Concurrency in Golang

Care to share? ...Share on Google+Share on FacebookShare on LinkedInPin on PinterestShare on Reddit

Yesterday, I answered a question in Quora about the concurrency model in Go. Now, I feel like I want to say more!! Concurrency in Golang is one of the most powerful features in the language. Numerous folks covered the topic, ranging in their takes from very simple to overly complicated. Today, it’s my turn to give my two cents.

Concurrency in Golang is a way of thinking more than just syntax. In order to harness the power of Go , you need to first understand how Go approaches concurrent execution of code. Go relies on a concurrency model called CSP ( Communicating Sequential Processes) ,  which -in computer science- is basically a model that describes interactions between concurrent systems. But since this is not a scientific paper, I will skip the formalities and jump into the practical description of what it does.

A lot of Go talks, presentations and documentations use the following phrase when explaining concurrency in Golang:

Do not communicate by sharing memory; instead, share memory by communicating.

Sounds good, good. But what does that really mean. It took me a while to fully envelope the concept with my head. But once I did, programming in Go became way more fluid for me. Albert Einstein once said “If you can’t explain it simply, you don’t understand it well enough.” , so here is the simplest explanation I could come up with

Do not communicate by sharing memory

In mainstream programming language, when you think of concurrent execution of code, you mostly think of a bunch of threads running in parallel performing some kind of a complex operation. Then, most often than not, you would need to share data structures\variables\memory\whathaveyou between the different threads. You do this by either locking the piece of memory so that not two threads can access\write to it at the same time, or you just let it roam free and hope for the best. This is typically how different threads “communicate” in a lot of popular programming languages, and this typically causes all sorts of issues with race conditions, memory management , random-weird-unexplained-exceptions-waking-you-up-all-night ….et cetera.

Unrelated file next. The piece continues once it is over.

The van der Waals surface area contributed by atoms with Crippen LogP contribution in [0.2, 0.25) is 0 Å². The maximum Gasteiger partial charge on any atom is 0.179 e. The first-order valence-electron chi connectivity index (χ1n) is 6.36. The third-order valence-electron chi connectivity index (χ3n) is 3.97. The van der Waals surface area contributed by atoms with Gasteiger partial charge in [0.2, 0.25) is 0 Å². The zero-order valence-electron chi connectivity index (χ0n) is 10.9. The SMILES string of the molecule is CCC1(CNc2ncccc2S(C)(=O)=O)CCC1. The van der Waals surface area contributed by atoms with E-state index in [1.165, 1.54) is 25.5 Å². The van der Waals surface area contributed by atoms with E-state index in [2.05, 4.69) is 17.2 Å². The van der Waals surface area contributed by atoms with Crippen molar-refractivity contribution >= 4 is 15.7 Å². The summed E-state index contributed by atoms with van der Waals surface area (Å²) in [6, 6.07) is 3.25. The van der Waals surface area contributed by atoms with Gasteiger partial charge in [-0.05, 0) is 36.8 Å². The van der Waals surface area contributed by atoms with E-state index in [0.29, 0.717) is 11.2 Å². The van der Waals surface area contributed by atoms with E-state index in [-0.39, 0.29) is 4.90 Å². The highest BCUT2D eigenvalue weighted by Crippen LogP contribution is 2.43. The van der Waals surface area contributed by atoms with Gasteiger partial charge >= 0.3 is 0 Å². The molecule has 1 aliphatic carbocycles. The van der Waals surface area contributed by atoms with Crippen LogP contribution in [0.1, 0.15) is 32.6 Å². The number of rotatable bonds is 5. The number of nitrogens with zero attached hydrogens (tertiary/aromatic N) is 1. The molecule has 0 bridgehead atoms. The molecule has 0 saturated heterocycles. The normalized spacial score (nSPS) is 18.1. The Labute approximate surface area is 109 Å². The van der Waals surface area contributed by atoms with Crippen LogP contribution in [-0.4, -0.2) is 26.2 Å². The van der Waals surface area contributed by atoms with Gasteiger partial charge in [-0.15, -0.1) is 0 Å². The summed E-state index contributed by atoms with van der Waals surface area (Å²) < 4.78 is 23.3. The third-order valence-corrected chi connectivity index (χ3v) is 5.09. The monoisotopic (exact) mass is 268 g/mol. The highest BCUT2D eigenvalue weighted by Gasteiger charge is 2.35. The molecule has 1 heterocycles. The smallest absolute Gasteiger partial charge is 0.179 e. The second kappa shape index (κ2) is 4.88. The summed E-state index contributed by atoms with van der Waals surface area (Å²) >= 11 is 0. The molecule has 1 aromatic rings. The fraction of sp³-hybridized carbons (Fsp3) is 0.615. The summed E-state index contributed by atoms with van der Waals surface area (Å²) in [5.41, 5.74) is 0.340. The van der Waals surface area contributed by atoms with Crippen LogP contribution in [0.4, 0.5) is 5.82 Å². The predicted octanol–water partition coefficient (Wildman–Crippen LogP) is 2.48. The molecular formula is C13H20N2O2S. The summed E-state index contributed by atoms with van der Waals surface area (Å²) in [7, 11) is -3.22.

Instead, share memory by communicating

So how does Go do it? Instead of locking variables to share memory, Go allows you to communicate (or send) the value stored in your variable from one thread to another (in reality, it’s not exactly a thread but let’s just think of it as a thread for now). The default behavior is that both the thread sending the data and the one receiving the data will wait till the value reaches it’s destination. The “waiting” of the threads forces proper synchronization between threads when data is being exchanged. Thinking that way about concurrency before rolling your sleeves and starting your code design; allows for more stable software.

To put it more clearly: the stability will arise from the fact  that -by default- neither the sending thread nor the receiving thread will do anything till the value transfer is complete. Meaning, that there is much less opportunity for race conditions or similar issues arising from either of the threads acting on the data before the other thread is done with it.

Go gives you native features that you can use to achieve this behavior without needing to call extra libraries or frameworks, the behavior is simply built into the language. Go also allow you to have a “buffered channel” should you need it. Meaning that in some cases, you wouldn’t want both threads to lock or synchronize till a value is transferred, instead, you would want the synchronization\locking to only take place if you fill up a predefined number of values waiting to be processed in the channel between the two threads.

A word of caution though, this model can be overused. You have to sense when to use it, or when to revert to the good old share-my-memory model. For example, a reference count is best protected inside a lock, same for file access. Go will support you there as well via the sync package.